Lizards, snakes and other reptiles have waterproof skins, yet are not restricted to moist places. Amphibians, on the other hand, quickly lose water from their bodies and must live in damp, dark areas. For these animals the rainforest floor and understory is ideal, and a careful search during our daytime or night hikes will uncover a variety of species, each with its own interesting cryptic or aposematic coloration and life history. Equip your camera for some interesting macro photos.
Rainforest Products and Their Uses
Tropical rainforests are the origin of many products such as spices, expensive hardwoods, resins, gums, aromatic oils, fibers and canes, pharmaceuticals, tanning agents, dyes, house plants, rubber, cocoa, nuts, fruit and other foods. Participants will see how some of these are produced and manufactured, how some areas are degraded by exploitation of the forest, and how well-planned programs can produce economically important products while helping to insure the forest's survival.
About 500 species of mammals occur in the tropical rainforests of the Amazon including monkeys, opossums, sloths, dolphins, bats, cats, deer and rodents. But despite the wealth and diversity of the mammalian community, most visitors to the American tropics see only a handful of wild mammals. This is because most are small, nocturnal and very secretive. By setting mist nets to catch bats, workshop participants will learn how neotropical researchers capture and study mammals.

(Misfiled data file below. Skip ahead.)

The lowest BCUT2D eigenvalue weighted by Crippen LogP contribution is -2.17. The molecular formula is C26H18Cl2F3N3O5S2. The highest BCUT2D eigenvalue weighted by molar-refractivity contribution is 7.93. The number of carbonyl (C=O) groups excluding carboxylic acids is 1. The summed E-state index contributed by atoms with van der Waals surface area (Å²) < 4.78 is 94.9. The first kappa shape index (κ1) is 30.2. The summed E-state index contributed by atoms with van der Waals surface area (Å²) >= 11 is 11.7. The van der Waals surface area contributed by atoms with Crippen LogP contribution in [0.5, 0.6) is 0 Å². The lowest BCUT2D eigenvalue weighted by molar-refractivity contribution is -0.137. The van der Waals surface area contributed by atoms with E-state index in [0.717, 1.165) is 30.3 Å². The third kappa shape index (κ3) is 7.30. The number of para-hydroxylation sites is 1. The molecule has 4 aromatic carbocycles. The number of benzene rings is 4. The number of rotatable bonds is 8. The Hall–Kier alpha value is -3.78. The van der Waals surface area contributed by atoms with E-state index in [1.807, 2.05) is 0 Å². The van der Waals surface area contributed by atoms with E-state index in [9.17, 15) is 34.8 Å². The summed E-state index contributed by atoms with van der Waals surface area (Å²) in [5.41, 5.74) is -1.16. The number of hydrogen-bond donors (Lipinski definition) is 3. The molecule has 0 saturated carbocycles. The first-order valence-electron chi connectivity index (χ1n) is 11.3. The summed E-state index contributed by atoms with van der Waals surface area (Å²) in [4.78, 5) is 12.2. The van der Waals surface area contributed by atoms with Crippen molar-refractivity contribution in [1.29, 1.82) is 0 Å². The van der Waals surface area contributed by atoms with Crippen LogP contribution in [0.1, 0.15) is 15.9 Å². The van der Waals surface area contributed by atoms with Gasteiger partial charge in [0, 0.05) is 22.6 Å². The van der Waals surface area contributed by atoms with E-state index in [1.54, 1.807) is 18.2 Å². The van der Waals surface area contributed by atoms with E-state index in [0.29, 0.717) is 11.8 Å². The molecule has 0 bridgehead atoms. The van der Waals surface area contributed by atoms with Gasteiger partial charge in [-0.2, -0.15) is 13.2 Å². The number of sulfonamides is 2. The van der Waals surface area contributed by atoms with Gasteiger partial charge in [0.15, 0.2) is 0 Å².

All the beautiful photos of Amazonian plants, animals and scenery you have seen published in books, magazines and promotional materials didn't just happen. Many otherwise excellent photographers have been very disappointed with the photos they have brought back from the rainforest. The jungle forest floor is characterized by extremely low light levels, punctuated by bright spots of sunlight, consequently producing a very difficult situation for taking good pictures. Rainforest animals are often high overhead concealed in the canopy, fast moving or so cryptic that they exhibit little contrast with their surroundings. Special attention will be given to the patterns of nature in the rainforest. You will learn how to photograph growth, flow and change in the natural world by improving your composition, focusing and lens choice. And you will learn where to look for the various individual patterns lines, curves, forms and textures that can illuminate the whole ecosystem. Bring your camera, macro lens, flash and small tripod and learn the specific techniques of rainforest photography.